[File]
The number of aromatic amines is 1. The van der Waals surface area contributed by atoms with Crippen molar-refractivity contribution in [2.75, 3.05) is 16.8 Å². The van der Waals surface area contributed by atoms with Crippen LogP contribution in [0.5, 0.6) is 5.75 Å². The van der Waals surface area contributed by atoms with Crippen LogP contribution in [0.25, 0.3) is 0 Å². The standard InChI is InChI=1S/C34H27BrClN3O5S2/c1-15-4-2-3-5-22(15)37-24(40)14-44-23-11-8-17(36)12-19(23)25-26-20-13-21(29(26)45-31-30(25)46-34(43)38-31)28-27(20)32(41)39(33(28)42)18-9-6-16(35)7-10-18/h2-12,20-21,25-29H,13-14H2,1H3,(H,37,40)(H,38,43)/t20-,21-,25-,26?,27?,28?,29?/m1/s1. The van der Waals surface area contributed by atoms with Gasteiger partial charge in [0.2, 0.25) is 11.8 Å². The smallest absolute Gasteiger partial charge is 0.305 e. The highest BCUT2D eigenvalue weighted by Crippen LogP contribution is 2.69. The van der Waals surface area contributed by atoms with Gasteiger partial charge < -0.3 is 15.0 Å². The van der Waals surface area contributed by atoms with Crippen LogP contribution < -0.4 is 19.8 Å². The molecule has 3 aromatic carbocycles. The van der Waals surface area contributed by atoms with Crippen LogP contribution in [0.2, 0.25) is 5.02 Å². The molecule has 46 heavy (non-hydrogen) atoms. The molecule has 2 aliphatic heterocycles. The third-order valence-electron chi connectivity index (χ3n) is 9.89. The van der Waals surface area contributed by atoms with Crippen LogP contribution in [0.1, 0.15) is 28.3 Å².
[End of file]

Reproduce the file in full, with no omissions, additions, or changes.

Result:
The number of aromatic amines is 1. The van der Waals surface area contributed by atoms with Crippen molar-refractivity contribution in [2.75, 3.05) is 16.8 Å². The van der Waals surface area contributed by atoms with Crippen LogP contribution in [0.5, 0.6) is 5.75 Å². The van der Waals surface area contributed by atoms with Crippen LogP contribution in [0.25, 0.3) is 0 Å². The standard InChI is InChI=1S/C34H27BrClN3O5S2/c1-15-4-2-3-5-22(15)37-24(40)14-44-23-11-8-17(36)12-19(23)25-26-20-13-21(29(26)45-31-30(25)46-34(43)38-31)28-27(20)32(41)39(33(28)42)18-9-6-16(35)7-10-18/h2-12,20-21,25-29H,13-14H2,1H3,(H,37,40)(H,38,43)/t20-,21-,25-,26?,27?,28?,29?/m1/s1. The van der Waals surface area contributed by atoms with Gasteiger partial charge in [0.2, 0.25) is 11.8 Å². The smallest absolute Gasteiger partial charge is 0.305 e. The highest BCUT2D eigenvalue weighted by Crippen LogP contribution is 2.69. The van der Waals surface area contributed by atoms with Gasteiger partial charge < -0.3 is 15.0 Å². The van der Waals surface area contributed by atoms with Crippen LogP contribution < -0.4 is 19.8 Å². The molecule has 3 aromatic carbocycles. The van der Waals surface area contributed by atoms with Crippen LogP contribution in [0.2, 0.25) is 5.02 Å². The molecule has 46 heavy (non-hydrogen) atoms. The molecule has 2 aliphatic heterocycles. The third-order valence-electron chi connectivity index (χ3n) is 9.89. The van der Waals surface area contributed by atoms with Crippen LogP contribution in [0.1, 0.15) is 28.3 Å².